"I was still spraying on the last of the black paint from a spray can when the dignitaries arrived for the ceremony," Patricia remembers.
The explorations continued until it became clear there was indeed a Crusader church under St. Thomas'. The foundations faced east, exactly as Pierre had predicted. That argument settled, the two decided this was most probably the church Pococke had seen and described, rather than the present church. The St. Thomas' of today, they now believe, was probably not built until about 1760. As digging continued and the entire floor was stripped away, it became clear that the later builders had known about the Crusader church and had used part of its walls for their foundations.
What remained of the earlier church slowly emerged from the earth. In the excavated debris they found Crusader inscriptions which included interesting details on passing pilgrims who had happened to die in Tyre on their way to or from the Holy City of Jerusalem and were buried in the church. Eventually some of these inscriptions will be given a place in the restored modern church. Digging continued slowly until the earth began to show traces of water.
The sea was not far beneath their feet.
Then the two archaeologists uncovered an altar which suggested still another church lay below, this one almost certainly Byzantine. Later they came upon a number of exquisite frescoes in beautifully preserved coloring. (After restoration, some of these, too, will find a place in the church above.) But now the water was seeping into the excavation and starting to rise, so digging at the Byzantine level had to stop long before their curiosity was satisfied.
"Either Tyre has subsided or the sea level of the Mediterranean has risen since Byzantine times," Patricia explains. The team brought pumps in to enable them to continue their work for a while, and although these were strong enough to hold the water level steady they were never enough to drain the lowest church completely. When antiquity department engineers said they couldn't justify the cost of installing permanent pumping equipment at the site, the archaeologists decided reluctantly that they would have to fill the Byzantine excavations with sand to strengthen the foundations of the two upper churches. On the last day of digging Pierre, Patricia and a group of workmen stood knee-deep in water groping in the sediment. Out came handful after handful of Roman mosaic, fistfuls of little colored tiles. Then the lower level was abandoned and filled.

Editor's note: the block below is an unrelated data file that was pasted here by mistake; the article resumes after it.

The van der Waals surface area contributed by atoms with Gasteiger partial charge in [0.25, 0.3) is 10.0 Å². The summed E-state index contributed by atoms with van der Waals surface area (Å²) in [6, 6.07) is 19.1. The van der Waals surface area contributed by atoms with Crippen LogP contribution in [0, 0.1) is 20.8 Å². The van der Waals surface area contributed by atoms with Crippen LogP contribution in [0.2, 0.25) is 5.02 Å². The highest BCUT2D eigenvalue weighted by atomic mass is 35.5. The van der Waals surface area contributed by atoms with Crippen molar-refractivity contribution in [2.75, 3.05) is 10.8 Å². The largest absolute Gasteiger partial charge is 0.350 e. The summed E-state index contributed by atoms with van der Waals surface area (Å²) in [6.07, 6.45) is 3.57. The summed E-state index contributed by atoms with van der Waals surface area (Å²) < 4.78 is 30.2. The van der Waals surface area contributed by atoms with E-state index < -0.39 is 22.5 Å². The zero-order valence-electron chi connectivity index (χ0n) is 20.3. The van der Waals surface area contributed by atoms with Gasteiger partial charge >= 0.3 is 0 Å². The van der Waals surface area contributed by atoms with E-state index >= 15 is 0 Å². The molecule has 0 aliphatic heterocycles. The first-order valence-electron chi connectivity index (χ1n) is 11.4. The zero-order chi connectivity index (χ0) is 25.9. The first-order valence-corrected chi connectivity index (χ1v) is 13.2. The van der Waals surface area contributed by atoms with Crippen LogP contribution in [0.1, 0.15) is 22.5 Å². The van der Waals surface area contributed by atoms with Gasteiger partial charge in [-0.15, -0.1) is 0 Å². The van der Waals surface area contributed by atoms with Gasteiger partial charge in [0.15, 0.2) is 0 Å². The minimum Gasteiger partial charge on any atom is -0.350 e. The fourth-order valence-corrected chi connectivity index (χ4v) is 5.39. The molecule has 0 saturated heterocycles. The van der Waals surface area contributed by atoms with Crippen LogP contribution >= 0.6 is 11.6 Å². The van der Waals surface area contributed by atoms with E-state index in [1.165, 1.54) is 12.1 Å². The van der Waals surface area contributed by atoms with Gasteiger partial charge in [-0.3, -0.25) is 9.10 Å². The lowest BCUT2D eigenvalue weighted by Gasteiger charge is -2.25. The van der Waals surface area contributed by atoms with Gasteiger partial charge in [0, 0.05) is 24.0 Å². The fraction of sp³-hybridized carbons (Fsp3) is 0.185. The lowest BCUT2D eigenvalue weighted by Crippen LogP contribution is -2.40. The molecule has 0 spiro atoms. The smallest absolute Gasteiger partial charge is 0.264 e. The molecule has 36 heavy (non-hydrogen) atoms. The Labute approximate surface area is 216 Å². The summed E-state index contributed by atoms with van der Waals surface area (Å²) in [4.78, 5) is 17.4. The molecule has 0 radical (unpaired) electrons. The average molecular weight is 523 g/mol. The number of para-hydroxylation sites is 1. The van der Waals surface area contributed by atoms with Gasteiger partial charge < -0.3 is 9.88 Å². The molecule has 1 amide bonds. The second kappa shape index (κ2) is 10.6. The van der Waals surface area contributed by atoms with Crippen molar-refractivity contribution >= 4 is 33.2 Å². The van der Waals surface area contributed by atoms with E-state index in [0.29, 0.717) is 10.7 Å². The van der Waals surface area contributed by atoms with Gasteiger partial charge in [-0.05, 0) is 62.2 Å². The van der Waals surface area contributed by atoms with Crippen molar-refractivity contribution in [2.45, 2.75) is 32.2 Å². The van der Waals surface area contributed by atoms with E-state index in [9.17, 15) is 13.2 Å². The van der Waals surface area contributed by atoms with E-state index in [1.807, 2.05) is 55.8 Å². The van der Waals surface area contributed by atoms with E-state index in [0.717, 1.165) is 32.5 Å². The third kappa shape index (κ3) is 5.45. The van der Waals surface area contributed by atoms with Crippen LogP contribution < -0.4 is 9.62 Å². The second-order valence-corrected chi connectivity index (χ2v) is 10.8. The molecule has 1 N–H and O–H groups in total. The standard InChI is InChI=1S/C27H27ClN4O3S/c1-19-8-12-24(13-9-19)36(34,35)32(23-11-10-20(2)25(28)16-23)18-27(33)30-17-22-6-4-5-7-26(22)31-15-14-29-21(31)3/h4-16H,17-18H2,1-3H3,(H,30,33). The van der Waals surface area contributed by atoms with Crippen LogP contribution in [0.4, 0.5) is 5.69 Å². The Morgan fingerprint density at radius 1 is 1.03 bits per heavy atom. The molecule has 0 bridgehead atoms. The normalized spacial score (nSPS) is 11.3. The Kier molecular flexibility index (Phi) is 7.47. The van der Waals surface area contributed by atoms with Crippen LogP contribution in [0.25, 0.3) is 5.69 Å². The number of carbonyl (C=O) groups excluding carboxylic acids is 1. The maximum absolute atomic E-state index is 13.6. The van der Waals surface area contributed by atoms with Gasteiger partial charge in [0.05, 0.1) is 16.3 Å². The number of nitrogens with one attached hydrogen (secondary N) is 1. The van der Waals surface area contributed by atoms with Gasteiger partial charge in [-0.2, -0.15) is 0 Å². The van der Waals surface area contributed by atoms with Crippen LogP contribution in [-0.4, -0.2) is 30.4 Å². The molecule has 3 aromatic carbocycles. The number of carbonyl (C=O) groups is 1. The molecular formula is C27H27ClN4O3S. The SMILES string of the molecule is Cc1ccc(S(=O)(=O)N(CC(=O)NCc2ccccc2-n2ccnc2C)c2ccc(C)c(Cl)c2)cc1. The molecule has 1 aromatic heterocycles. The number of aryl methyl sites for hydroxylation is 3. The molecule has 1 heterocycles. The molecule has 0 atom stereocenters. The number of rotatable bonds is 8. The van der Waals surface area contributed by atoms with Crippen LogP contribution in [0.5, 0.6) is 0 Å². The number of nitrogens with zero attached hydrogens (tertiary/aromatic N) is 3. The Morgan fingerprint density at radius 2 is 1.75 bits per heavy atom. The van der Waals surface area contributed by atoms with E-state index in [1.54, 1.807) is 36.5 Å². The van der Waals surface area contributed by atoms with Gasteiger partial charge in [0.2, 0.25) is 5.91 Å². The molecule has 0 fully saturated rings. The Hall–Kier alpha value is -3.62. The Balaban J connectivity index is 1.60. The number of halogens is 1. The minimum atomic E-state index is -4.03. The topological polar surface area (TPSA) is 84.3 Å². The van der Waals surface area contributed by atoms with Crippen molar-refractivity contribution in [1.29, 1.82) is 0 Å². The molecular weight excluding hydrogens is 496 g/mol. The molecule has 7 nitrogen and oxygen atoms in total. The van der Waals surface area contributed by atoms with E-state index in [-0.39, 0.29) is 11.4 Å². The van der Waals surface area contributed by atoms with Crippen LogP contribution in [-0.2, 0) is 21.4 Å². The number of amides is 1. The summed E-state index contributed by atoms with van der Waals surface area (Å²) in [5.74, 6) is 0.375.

The seepage from the sea continued slowly for a while, however, stopping only after it had reached the lowest sections of the Crusader church. A new, elevated concrete floor was then poured at the modern level, leaving the damp Crusader level as an excavated cellar. There, water covers some stones, still and deceptively clear in the half light of electric bulbs strung down from the church above. In other parts, away from the thick stones which the Crusaders knelt upon, the sand is squelchy. Before visitors to St. Thomas' will be able to explore these sections there are problems of light and air to be solved. Then the Department of Antiquities will build a stairway down from the back of the present church sanctuary.